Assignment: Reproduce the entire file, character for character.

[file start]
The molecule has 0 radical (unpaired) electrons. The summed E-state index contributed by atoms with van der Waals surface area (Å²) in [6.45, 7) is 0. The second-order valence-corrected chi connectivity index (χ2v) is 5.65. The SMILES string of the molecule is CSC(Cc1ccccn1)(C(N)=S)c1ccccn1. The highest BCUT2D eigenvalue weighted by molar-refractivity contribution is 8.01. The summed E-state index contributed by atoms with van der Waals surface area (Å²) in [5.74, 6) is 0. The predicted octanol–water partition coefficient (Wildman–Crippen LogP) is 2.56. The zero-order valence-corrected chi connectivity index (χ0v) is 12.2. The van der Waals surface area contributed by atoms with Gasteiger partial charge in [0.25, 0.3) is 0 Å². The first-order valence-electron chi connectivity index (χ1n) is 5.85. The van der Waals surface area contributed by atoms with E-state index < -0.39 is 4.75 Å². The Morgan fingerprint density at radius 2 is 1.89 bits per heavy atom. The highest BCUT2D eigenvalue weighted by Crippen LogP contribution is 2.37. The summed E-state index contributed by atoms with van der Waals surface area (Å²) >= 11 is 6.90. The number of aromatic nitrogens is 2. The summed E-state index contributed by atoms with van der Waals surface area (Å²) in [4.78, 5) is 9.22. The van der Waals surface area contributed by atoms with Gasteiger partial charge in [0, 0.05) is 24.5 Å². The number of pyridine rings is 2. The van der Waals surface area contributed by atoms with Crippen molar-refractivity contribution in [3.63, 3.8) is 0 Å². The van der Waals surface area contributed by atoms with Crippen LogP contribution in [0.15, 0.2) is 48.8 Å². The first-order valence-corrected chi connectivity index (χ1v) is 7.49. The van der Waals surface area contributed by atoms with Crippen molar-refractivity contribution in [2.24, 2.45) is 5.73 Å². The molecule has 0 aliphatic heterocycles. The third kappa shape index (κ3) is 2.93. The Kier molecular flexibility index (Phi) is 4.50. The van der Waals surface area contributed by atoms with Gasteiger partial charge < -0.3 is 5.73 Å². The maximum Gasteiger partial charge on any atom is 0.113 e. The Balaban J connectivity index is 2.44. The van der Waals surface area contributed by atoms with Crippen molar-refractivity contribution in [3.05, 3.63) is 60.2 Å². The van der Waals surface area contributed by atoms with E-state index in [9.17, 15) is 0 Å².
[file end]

The molecule has 0 radical (unpaired) electrons. The summed E-state index contributed by atoms with van der Waals surface area (Å²) in [6.45, 7) is 0. The second-order valence-corrected chi connectivity index (χ2v) is 5.65. The SMILES string of the molecule is CSC(Cc1ccccn1)(C(N)=S)c1ccccn1. The highest BCUT2D eigenvalue weighted by molar-refractivity contribution is 8.01. The summed E-state index contributed by atoms with van der Waals surface area (Å²) in [5.74, 6) is 0. The predicted octanol–water partition coefficient (Wildman–Crippen LogP) is 2.56. The zero-order valence-corrected chi connectivity index (χ0v) is 12.2. The van der Waals surface area contributed by atoms with Gasteiger partial charge in [0.25, 0.3) is 0 Å². The first-order valence-electron chi connectivity index (χ1n) is 5.85. The van der Waals surface area contributed by atoms with E-state index < -0.39 is 4.75 Å². The Morgan fingerprint density at radius 2 is 1.89 bits per heavy atom. The highest BCUT2D eigenvalue weighted by Crippen LogP contribution is 2.37. The summed E-state index contributed by atoms with van der Waals surface area (Å²) >= 11 is 6.90. The number of aromatic nitrogens is 2. The summed E-state index contributed by atoms with van der Waals surface area (Å²) in [4.78, 5) is 9.22. The van der Waals surface area contributed by atoms with Gasteiger partial charge in [0, 0.05) is 24.5 Å². The number of pyridine rings is 2. The van der Waals surface area contributed by atoms with Crippen molar-refractivity contribution in [3.63, 3.8) is 0 Å². The van der Waals surface area contributed by atoms with Crippen LogP contribution in [0.15, 0.2) is 48.8 Å². The first-order valence-corrected chi connectivity index (χ1v) is 7.49. The van der Waals surface area contributed by atoms with Crippen molar-refractivity contribution in [2.24, 2.45) is 5.73 Å². The molecule has 0 aliphatic heterocycles. The third kappa shape index (κ3) is 2.93. The Kier molecular flexibility index (Phi) is 4.50. The van der Waals surface area contributed by atoms with Gasteiger partial charge < -0.3 is 5.73 Å². The maximum Gasteiger partial charge on any atom is 0.113 e. The Balaban J connectivity index is 2.44. The van der Waals surface area contributed by atoms with Crippen molar-refractivity contribution in [3.05, 3.63) is 60.2 Å². The van der Waals surface area contributed by atoms with E-state index in [9.17, 15) is 0 Å².